Happy national cybersecurity month! Data breaches exposed 4.1 billion records in the first half of 2019. What’s more, third-party breaches account for over half of all data breaches in the US, according to the Ponemon Institute.
A third-party breach costs, on average, twice what a normal breach costs. Considering the impact to brand reputation, loss in business, and possible decreases in share value, the overall cost of failing to effectively vet and evaluate third parties is about $13 million.
You can’t have cybersecurity without third-party cyber security. Check out some of the worst data breaches of 2019 to see why:
Exposed records: 11.9 million patients
Reported June 2019
An unauthorized user gained access to Quest Diagnostic’s sensitive data via a billing collections vendor named American Medical Collection Agency (AMCA). The hacker had access to the information for roughly 7 months – from August 2018 to March 2019. The sensitive data of 11.9 million patients was accessed, ranging from credit card numbers to bank account information and even social security numbers.
U.S. Customs & Border Protection
Exposed records: Up to 100,000
Reported June 2019
Hackers breached a U.S. Customs and Border Protection database containing photos of license plates and travelers’ faces. The images were obtained through an unnamed subcontractor’s network that had been hacked. The breach could have affected up to 100,000 travelers.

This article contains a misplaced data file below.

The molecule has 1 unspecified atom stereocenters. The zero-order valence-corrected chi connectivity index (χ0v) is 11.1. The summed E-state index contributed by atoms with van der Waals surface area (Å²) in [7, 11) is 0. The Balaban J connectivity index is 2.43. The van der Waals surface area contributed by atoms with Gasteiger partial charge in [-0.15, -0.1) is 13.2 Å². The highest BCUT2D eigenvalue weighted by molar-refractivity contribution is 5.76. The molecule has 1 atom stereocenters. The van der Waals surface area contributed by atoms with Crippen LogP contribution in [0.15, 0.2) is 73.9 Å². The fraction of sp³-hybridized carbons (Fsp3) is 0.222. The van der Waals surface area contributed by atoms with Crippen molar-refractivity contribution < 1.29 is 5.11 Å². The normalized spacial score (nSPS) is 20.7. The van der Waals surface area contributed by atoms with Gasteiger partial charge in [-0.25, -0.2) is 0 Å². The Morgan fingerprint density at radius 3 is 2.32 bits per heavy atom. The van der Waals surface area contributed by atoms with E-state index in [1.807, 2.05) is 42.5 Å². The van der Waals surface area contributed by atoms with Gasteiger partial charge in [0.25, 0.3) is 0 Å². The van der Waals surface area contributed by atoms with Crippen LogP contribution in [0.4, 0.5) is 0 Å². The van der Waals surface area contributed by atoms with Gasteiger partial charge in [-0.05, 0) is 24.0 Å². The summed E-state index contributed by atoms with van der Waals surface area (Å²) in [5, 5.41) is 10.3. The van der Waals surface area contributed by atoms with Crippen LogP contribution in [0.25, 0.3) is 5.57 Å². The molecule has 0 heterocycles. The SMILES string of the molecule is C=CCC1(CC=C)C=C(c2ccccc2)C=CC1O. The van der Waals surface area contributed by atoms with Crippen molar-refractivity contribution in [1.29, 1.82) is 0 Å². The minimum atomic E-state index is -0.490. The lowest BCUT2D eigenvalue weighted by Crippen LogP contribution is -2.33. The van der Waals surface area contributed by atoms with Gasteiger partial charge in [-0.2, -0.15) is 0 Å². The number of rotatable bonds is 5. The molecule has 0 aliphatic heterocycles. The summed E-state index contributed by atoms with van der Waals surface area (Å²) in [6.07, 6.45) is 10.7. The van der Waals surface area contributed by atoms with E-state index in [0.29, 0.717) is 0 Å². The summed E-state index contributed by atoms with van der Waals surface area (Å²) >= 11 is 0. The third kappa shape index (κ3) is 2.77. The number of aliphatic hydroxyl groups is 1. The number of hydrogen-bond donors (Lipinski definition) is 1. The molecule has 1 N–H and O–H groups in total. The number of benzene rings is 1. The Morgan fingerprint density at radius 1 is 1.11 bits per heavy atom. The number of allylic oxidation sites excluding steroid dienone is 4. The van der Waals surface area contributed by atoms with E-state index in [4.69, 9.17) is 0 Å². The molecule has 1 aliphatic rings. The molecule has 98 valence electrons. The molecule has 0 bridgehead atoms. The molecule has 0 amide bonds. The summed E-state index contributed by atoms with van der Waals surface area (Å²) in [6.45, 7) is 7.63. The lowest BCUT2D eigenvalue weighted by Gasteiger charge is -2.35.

Exposed records: 3 terabytes of information
Reported January 2019
3 terabytes of confidential information – including FBI investigation records, millions of department files, personal data, system credentials, and even internal communication records – were exposed to the public via an open storage server that belonged to the Oklahoma Department of Securities. The database was found to be publicly accessible to any IP address, and any files stored on the server were downloadable – by anyone. The oldest records dated back to 1986.
Exposed records: 540 million and 22,000
Reported April 2019
With countless third-party apps and programs accessing Facebook information, it’s not surprising that some of these third parties fail to store user data in a secure way. Below are two notable Facebook data breaches to learn from.
Facebook Data Breach #1:
A digital media company called Cultura Colectiva, based in Mexico, left over 540 million records of user IDs, account names, comments, and more exposed on a publicly accessible server.
Facebook Data Breach #2:
Plaintext (unprotected) passwords and email addresses for 22,000 users were exposed via At the Pool, another third-party Facebook app.
Focus Brands Inc.
Exposed records: Unknown
Reported October 2019
Focus Brands Inc., a restaurant franchising group, recently revealed data breaches at Moe’s Southwest Grill, McAllister’s Deli, and Schlotzsky’s. The breach stemmed from hacked payment processing computers at an unspecified number of locations. In other words, their Point of Sale (PoS) vendor was hacked, leaving payment information of countless customers vulnerable in from April 2019 to July 2019.
As businesses grow, they turn to third parties to provide specialty services – expanding and complicating digital ecosystems. While outsourcing can alleviate business problems and needs, it often comes with risk. A larger ecosystem creates more possibilities for a hacker to break through – and all it takes is one single vulnerability of a trusted vendor to gain access to a plethora of your organization’s and your customers’ sensitive data – maybe even the make-up of your very own DNA. Unless our approach to risk management changes, we will continue to see an increase in data breaches caused by third parties.
Ready to re-think your approach to third-party cyber risk management? Contact our team to learn more or download our Vendor Risk Management Guide to learn the three fundamentals.